So, there it is - a quick definition of mindfulness. Seems far too short for such a massive topic. However something that has constantly occurred to me is the feeling that we tend to use so many complicated whizz-bang words to explain such a simple topic. I think one of my early teachers captured it in three simple words “awareness, awareness, awareness”.

Liv Mindfully



Originally posted 2012

“Rabbit's clever," said Pooh thoughtfully.

"Yes," said Piglet, "Rabbit's clever."

"And he has a Brain."

"Yes," said Piglet, "Rabbit has a Brain."

There was a long silence.

"I suppose," said Pooh, "that that's why he never understands anything.”

- A.A. Milne

Somewhere along our journey, our brain got in the way. In the way of our happiness, in the way of our relationships with our partners, parents, children and friends, in the way of our ability to fall asleep peacefully (without popping a pill) and in the way of our physical health. Take some time to reflect on how long you spend “in your head”, when you are driving home from work are you aware of what your mind is up to? Is it sewing useful and fruitful seeds or is it behind the shelter sheds kissing the naughty boy and getting into terrible trouble? 

Much to my embarrassment, my brain has spent far too long behind the shelter sheds. Clearly it all went pear-shaped somewhere for me as I am now getting my wisdom from Winnie the Pooh…..

I once asked one of the yogis I studied with "how can we take what we are learning at the ashram into our everyday life filled with stress, pressure and bills to pay?” She simply replied "awareness, awareness, awareness". Those three words (well, one word really) sparked a lifelong journey for me.

I wanted to know what she was talking about – how would awareness improve my life? And did I have to wear an orange robe and shave my head to get the gist of this whole thing? And finally, what quantity of lentils and soy milk did I have to consume?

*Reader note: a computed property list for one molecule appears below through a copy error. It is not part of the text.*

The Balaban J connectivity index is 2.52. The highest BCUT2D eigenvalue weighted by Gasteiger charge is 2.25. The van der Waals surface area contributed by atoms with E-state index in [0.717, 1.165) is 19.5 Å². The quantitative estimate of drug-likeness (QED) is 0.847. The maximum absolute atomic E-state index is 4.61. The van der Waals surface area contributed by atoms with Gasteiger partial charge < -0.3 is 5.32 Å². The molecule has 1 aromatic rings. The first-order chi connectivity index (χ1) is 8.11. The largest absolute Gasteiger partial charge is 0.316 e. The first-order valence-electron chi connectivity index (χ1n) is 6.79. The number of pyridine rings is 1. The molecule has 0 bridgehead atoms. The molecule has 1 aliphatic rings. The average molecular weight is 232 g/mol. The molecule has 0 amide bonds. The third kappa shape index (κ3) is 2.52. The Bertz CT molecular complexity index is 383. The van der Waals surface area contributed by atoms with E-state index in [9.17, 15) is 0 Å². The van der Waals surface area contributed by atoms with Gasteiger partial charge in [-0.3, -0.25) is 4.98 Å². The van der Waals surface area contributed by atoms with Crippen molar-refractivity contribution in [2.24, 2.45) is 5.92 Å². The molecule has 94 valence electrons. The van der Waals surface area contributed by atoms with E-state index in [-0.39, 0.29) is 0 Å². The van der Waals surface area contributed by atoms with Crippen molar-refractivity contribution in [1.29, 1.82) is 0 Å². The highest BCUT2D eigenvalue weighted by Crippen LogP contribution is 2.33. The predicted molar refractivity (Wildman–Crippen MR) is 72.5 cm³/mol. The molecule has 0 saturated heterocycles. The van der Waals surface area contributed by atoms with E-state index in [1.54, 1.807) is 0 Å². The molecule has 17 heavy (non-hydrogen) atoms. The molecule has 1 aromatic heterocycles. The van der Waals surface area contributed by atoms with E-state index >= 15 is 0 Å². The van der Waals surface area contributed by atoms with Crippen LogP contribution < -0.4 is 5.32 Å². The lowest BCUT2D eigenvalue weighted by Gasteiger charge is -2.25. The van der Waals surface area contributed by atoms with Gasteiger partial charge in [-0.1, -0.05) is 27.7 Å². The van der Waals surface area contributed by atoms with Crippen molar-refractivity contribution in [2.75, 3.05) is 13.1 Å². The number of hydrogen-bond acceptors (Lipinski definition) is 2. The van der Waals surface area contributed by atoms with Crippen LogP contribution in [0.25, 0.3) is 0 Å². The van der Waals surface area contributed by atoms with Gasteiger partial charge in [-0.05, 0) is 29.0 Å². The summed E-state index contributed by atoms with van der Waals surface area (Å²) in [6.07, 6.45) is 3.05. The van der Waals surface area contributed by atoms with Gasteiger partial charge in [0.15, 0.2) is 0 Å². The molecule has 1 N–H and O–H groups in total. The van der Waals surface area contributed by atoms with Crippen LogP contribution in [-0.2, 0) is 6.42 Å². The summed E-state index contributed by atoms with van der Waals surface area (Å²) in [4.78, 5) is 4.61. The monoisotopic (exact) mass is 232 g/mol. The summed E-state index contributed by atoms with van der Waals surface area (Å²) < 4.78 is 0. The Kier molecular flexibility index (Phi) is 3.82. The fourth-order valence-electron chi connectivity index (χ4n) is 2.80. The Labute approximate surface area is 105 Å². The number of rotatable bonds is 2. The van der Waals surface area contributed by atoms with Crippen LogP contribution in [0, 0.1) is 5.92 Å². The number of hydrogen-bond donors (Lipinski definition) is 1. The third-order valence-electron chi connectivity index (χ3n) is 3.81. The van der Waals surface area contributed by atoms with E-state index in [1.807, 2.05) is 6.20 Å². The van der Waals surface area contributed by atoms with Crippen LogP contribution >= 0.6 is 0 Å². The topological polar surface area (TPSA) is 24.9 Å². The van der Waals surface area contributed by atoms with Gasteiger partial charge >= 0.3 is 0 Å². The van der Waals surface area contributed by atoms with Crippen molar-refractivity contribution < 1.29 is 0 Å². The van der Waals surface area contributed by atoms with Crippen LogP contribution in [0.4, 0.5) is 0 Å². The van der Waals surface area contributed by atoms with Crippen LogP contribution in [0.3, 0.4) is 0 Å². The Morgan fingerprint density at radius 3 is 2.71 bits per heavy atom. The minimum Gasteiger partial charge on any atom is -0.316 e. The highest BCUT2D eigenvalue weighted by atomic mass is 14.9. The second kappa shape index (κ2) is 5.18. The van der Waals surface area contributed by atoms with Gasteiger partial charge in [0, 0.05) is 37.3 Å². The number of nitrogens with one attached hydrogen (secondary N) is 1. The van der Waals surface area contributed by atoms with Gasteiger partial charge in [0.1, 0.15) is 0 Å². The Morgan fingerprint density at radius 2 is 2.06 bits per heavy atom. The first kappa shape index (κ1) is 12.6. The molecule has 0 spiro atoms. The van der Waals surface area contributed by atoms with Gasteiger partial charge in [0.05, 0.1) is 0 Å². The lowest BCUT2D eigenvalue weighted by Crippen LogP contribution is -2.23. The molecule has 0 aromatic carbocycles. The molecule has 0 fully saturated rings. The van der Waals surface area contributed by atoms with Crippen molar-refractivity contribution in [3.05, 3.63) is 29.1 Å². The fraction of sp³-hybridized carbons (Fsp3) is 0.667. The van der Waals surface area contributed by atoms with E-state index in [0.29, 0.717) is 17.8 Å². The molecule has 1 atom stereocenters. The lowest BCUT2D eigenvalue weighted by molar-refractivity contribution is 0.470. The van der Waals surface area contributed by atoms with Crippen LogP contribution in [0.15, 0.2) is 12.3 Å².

Eventually, through my work as a psychologist, I came across the teachings of the wonderfully inspirational Jon Kabatt-Zinn. He was talking about this thing called mindfulness. A simple technique helping people to become aware of what is really going on – both in their minds and in their lives.

I completed a training course in Mindfulness Based Therapy (thank you Dr Craig Hassed, you are a rockstar) and started practicing some of techniques I learnt there – both in my personal life and during counselling sessions with clients. And then it started to happen. I started to notice what was really going on and my clients started to notice too. 

The simplicity and effectiveness of these techniques struck me and I started to wonder why we hadn’t learnt about this stuff sooner. Why weren’t we teaching this to kids at school? And how can I reach a broader audience to further support the awesome work Jon Kabatt-Zinn and his buddies were up to in the medical and academic fields.

And so, I have taken it upon my self to get the word out there. No, I am not a swami, or a monk or an academic. I do not eat lentils all that often, I do wear leather shoes and I do drive a car. 

However, I am me. I am a psychologist, a wife, a mother, a daughter, a sister, a friend, a professional coach and I am incredibly passionate about helping people to live with less pain and more peace. I am committed to helping people rediscover their internal sanctuary where they can be free of the pressures of doing and take more time to enjoy being.